Gascon Gastronomy

Pierre Koffmann has clocked up 50 years running the best restaurants in the country. From humble beginnings in Gascony, his elevated takes on French country cuisine revolutionised fine dining in London. Mark Sansom meets the man they call ‘The Bear’

Gascon Gastronomy Photo
Photograpy by David Loftus

It’s the day before the Rugby World Cup Final and Pierre Koffmann feels like roast beef. Arguably the greatest chef to have ever lived and worked in the UK arrived here for the first time in 1970 to watch a rugby match – England against France in the Five Nations – and has made London his home since the final whistle. On that day, France ran out unlikely winners and
– such were the post-match celebrations – Koffmann decided to stay. With a solid pedigree of restaurant experience in Strasbourg and Toulon behind him as well as qualifications from a Gascony cookery college, finding a job in Seventies London would not prove difficult.

‘The food here at the time was very strange,’ says Koffmann over coffee at a local café in north-west London where he takes breakfast every day with his wife, Claire. ‘It was extremely hard to find a good meal. There were hotel restaurants like the Savoy who would try to cook properly, but there just wasn’t the access to ingredients.’ There was, however, a growing appetite for quality food.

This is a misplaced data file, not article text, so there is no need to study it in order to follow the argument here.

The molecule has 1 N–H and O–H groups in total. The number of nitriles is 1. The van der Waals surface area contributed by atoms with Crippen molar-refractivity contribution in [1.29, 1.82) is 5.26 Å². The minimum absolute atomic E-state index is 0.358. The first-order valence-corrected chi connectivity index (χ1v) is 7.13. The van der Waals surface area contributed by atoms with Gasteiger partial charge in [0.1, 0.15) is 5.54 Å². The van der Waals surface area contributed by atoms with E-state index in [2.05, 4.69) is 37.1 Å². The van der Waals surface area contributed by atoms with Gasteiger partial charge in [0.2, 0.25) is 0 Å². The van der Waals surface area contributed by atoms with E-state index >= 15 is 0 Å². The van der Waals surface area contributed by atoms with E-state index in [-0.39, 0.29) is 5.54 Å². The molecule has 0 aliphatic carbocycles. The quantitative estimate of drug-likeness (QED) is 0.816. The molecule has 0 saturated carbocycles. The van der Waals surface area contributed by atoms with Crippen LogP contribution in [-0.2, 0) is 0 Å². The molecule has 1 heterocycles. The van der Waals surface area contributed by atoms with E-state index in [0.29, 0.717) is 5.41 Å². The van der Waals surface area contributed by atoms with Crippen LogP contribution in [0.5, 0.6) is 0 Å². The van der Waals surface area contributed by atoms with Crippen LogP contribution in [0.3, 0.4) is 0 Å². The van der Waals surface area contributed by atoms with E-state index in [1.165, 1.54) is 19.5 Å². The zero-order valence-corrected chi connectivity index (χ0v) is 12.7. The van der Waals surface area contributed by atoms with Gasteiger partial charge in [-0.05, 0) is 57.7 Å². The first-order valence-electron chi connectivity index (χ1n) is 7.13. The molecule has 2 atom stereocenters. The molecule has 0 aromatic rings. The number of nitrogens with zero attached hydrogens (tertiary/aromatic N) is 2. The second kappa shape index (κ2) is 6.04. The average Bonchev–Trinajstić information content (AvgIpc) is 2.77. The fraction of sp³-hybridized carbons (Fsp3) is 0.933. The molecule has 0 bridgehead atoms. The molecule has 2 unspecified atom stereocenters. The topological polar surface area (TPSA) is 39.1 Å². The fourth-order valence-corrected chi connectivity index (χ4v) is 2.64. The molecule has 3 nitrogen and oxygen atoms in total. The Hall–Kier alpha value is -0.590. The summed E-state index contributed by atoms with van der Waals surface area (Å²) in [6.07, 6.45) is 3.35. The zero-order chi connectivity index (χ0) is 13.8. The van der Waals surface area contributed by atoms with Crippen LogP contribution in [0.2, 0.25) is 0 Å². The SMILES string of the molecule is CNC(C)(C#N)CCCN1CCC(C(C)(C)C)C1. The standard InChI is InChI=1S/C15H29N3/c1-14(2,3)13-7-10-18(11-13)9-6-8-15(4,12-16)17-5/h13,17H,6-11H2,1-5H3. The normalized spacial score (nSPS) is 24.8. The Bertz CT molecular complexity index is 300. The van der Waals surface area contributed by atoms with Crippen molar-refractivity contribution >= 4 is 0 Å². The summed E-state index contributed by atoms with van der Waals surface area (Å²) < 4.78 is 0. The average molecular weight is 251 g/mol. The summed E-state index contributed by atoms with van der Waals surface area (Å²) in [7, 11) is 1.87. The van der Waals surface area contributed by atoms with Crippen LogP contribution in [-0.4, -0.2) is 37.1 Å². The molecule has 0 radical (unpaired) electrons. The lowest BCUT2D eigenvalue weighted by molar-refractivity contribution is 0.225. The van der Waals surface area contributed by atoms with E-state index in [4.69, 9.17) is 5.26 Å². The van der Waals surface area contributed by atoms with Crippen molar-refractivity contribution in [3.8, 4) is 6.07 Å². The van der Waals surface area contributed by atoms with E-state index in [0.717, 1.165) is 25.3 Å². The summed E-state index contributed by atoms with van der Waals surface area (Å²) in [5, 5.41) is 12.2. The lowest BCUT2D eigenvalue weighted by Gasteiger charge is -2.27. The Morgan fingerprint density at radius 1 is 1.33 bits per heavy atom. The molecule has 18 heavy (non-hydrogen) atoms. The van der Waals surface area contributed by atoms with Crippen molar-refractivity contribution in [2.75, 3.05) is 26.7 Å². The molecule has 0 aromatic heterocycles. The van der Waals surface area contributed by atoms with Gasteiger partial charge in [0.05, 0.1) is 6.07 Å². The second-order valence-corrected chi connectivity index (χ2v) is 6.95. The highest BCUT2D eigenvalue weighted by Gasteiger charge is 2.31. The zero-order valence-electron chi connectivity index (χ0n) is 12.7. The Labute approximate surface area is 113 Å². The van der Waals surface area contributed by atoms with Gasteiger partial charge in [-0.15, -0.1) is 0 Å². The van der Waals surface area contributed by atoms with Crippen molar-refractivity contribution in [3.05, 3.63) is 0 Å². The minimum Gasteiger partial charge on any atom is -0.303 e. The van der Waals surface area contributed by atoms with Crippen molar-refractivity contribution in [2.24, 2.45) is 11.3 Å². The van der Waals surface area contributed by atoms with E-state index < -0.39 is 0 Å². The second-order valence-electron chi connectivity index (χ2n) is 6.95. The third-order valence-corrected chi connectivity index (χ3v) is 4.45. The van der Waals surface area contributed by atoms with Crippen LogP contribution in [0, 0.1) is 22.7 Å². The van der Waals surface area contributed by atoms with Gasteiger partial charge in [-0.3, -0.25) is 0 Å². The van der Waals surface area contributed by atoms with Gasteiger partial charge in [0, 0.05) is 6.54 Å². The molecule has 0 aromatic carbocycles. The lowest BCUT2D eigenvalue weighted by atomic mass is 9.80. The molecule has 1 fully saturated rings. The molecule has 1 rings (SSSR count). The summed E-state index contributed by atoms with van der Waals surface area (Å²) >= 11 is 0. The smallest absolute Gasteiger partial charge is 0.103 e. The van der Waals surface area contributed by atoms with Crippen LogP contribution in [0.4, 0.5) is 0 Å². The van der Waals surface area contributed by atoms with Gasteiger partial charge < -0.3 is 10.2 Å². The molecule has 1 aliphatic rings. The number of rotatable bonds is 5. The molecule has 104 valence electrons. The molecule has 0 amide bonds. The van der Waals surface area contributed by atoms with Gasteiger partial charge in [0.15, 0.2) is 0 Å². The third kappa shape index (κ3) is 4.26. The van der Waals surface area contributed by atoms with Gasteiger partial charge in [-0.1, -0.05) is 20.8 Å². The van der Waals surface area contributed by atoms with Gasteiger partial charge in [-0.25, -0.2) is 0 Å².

‘Every now and then you would be lucky enough to come across a reasonable restaurant, serving Italian or Indian food,’ says Koffmann. ‘These places were packed, so it was clear British people were beginning to understand what was good and not so good.’

One of Koffmann’s contacts from France put him in touch with Albert Roux, who had recently opened Le Gavroche in Mayfair. At the time, the UK’s best French restaurant was acting as a kind of finishing school for talented young French chefs. The Roux brothers Albert and Michel had noticed the potential that an authentic, stylised restaurant serving French haute cuisine would have in this corner of London. The restaurant would go on to be the first in the UK to gain three-Michelin-star status.